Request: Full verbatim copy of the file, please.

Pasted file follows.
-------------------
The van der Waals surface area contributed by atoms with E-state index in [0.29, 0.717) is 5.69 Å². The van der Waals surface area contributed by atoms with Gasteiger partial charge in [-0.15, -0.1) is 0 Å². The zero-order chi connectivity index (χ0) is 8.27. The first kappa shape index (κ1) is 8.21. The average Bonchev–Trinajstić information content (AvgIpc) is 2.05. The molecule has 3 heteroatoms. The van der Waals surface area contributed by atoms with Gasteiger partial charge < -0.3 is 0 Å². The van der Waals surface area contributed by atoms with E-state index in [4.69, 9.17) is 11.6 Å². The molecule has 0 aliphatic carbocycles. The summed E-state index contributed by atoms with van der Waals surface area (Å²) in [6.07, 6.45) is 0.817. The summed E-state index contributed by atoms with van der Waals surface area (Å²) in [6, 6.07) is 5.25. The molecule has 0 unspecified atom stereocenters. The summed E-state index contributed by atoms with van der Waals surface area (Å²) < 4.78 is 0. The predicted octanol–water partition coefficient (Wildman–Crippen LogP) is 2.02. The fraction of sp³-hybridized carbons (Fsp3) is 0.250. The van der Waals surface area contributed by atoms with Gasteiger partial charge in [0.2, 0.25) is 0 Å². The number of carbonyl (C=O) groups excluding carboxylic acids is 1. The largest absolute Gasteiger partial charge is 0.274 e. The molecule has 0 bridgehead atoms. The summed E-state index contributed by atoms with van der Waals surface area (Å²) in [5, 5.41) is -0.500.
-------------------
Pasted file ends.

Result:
The van der Waals surface area contributed by atoms with E-state index in [0.29, 0.717) is 5.69 Å². The van der Waals surface area contributed by atoms with Gasteiger partial charge in [-0.15, -0.1) is 0 Å². The zero-order chi connectivity index (χ0) is 8.27. The first kappa shape index (κ1) is 8.21. The average Bonchev–Trinajstić information content (AvgIpc) is 2.05. The molecule has 3 heteroatoms. The van der Waals surface area contributed by atoms with Gasteiger partial charge < -0.3 is 0 Å². The van der Waals surface area contributed by atoms with E-state index in [4.69, 9.17) is 11.6 Å². The molecule has 0 aliphatic carbocycles. The summed E-state index contributed by atoms with van der Waals surface area (Å²) in [6.07, 6.45) is 0.817. The summed E-state index contributed by atoms with van der Waals surface area (Å²) in [6, 6.07) is 5.25. The molecule has 0 unspecified atom stereocenters. The summed E-state index contributed by atoms with van der Waals surface area (Å²) < 4.78 is 0. The predicted octanol–water partition coefficient (Wildman–Crippen LogP) is 2.02. The fraction of sp³-hybridized carbons (Fsp3) is 0.250. The van der Waals surface area contributed by atoms with Gasteiger partial charge in [0.2, 0.25) is 0 Å². The number of carbonyl (C=O) groups excluding carboxylic acids is 1. The largest absolute Gasteiger partial charge is 0.274 e. The molecule has 0 bridgehead atoms. The summed E-state index contributed by atoms with van der Waals surface area (Å²) in [5, 5.41) is -0.500.